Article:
It didn't take long before Clinton formed The Parliaments, a doo-wop group that dressed in matching suits and sported heavily processed hairdos. In 1963, Clinton landed a job as a staff writer for Motown Records and relocated the band to Detroit.

The Detroit scene in the '60s was a melting pot of musical styles that included Motown artists, Iggy Pop and the Stooges, Alice Cooper, The MC5, Ted Nugent and the Amboy Dukes and The Bob Seger System.

"We played all those rock 'n' roll scenes and changed from Parliament to Funkadelic," Clinton told the Tallahassee Democrat in 1994 before he embarked on the Lollapalooza Tour. "We realized then that we didn't have too much competition. So we had time to perfect whatever we were doing, the funk with the jazz overtones, the classical, rock 'n' roll, doo-wop. We put in everything."

The group's costumes and surreal visuals became a trademark. If you dropped in on a Parliament-Funkadelic concert in the '70s, you would see Clinton descend to the stage in a flying saucer (aka The Mothership) and play a four-hour show with band members who went by names such as Sir Nose and Diaperman. Funkadelic created its own mythology.

During the '70s, the Parliament-Funkadelic world churned out such dance hits as "One Nation Under a Groove," "Flashlight," "Give Up the Funk (Tear the Roof Off the Sucker)," "Flash Light" and "Chocolate City." Nearly all the grooves would be sampled a decade later when rap arrived on the scene. Bands such as The Talking Heads were also taking close notes.

Clinton branched off on his own in the '80s and scored solo hits such as "Atomic Dog," "Nubian Nut," "You Shouldn't-Nuf Bit Fish" and "Do Fries Go With that Shake?" He was hard to miss when he performed on TV or popped up in movies thanks to his flowing multi-colored dreadlocks and weaves.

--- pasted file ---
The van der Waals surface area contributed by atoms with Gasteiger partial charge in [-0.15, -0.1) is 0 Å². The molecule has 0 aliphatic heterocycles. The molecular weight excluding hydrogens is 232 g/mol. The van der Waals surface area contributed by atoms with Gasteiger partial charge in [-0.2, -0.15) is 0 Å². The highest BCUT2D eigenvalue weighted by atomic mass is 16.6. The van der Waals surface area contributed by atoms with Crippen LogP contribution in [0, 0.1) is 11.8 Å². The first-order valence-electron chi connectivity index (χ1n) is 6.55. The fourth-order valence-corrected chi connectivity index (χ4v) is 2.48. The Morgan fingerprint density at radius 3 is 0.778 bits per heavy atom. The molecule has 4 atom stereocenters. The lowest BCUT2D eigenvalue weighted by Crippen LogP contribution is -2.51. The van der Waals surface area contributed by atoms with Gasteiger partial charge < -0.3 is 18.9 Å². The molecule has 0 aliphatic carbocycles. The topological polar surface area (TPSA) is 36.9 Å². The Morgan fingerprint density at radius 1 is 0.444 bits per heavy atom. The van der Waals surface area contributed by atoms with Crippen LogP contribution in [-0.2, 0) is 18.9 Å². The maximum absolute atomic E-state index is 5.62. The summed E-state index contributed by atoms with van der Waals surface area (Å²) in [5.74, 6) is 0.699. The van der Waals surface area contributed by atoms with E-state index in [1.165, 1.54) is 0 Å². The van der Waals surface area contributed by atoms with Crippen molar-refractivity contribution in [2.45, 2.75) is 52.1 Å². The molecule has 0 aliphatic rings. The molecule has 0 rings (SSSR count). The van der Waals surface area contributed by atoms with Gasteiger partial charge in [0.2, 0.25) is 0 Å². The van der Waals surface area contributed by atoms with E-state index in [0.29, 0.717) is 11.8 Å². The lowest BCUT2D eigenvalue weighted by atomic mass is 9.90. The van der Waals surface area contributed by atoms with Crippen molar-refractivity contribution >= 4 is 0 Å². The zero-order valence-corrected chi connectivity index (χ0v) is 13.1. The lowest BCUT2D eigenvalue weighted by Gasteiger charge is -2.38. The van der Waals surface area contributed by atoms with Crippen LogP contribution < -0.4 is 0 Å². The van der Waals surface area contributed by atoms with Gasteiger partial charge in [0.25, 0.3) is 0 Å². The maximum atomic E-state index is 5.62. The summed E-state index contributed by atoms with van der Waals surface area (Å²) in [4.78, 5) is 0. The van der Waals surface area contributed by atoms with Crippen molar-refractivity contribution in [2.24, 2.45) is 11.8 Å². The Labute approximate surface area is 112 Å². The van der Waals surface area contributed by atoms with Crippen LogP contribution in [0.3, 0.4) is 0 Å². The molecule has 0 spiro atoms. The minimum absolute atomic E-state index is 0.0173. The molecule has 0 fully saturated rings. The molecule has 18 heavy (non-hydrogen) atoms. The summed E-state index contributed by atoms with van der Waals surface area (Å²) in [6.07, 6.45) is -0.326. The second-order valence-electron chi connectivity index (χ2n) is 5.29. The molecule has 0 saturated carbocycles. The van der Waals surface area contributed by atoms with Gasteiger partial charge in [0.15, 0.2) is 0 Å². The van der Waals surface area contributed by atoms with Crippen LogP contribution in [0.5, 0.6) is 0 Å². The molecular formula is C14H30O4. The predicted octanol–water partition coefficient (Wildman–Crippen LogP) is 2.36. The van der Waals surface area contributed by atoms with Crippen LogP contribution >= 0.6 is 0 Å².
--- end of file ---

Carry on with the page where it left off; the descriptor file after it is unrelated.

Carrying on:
The Crayola-colored mop of hair also drew a few stares when Clinton went shopping at The Big Save IGA in Monticello.

Dr. Clinton at your service

These days, Clinton does not look like himself. The rainbow dreads are a thing of the past. He no longer sports a Batman sheet as a robe during concerts. Now, his hair is cropped short and he wears a dark suit.

"It's gangster-style, like 'Empire' ('Boardwalk Empire')," Clinton said. "If I go to the IGA now, they wouldn't know who the hell I am."

When Clinton and the P-Funk All-Stars played a concert at The Moon in November, some audience members did not recognize him.

"I heard people complaining that I wasn't even there," Clinton said. "But I was there, man. Believe me, I was there."

In 2003, Clinton made international headlines when he was arrested while sitting in a car outside a Circle K convenience store on the Apalachee Parkway. He was arrested on possession of cocaine and paraphernalia charges.

The felony charges were later dropped and Clinton pleaded no contest to two misdemeanor paraphernalia violations. He paid fines, performed community service and was placed on probation.

The scrape with the law did little to harm Clinton's musical legacy. Last October, the Apollo Theater in Harlem paid tribute to Clinton with an "Absolute Funk" concert featuring Funkadelic veteran Bootsy Collins, "Late Night With David Letterman" band leader Paul Schaffer, Questlove from The Roots, rap pioneer Fab Five Freddy and many more.

In January, the prestigious Berklee College of Music in Boston handed Clinton an honorary doctor of music degree. The elder statesman of funk spent four days working with students before joining them for a concert.

"That was a lot of fun," Clinton said.

All the while, Clinton has kept up a rigorous touring schedule that would exhaust performers half his age. When asked if he ever thought about slowing down or if he's finally feeling his age, Clinton paused for a few seconds.

"I don't know what that age is supposed to feel like," Clinton said.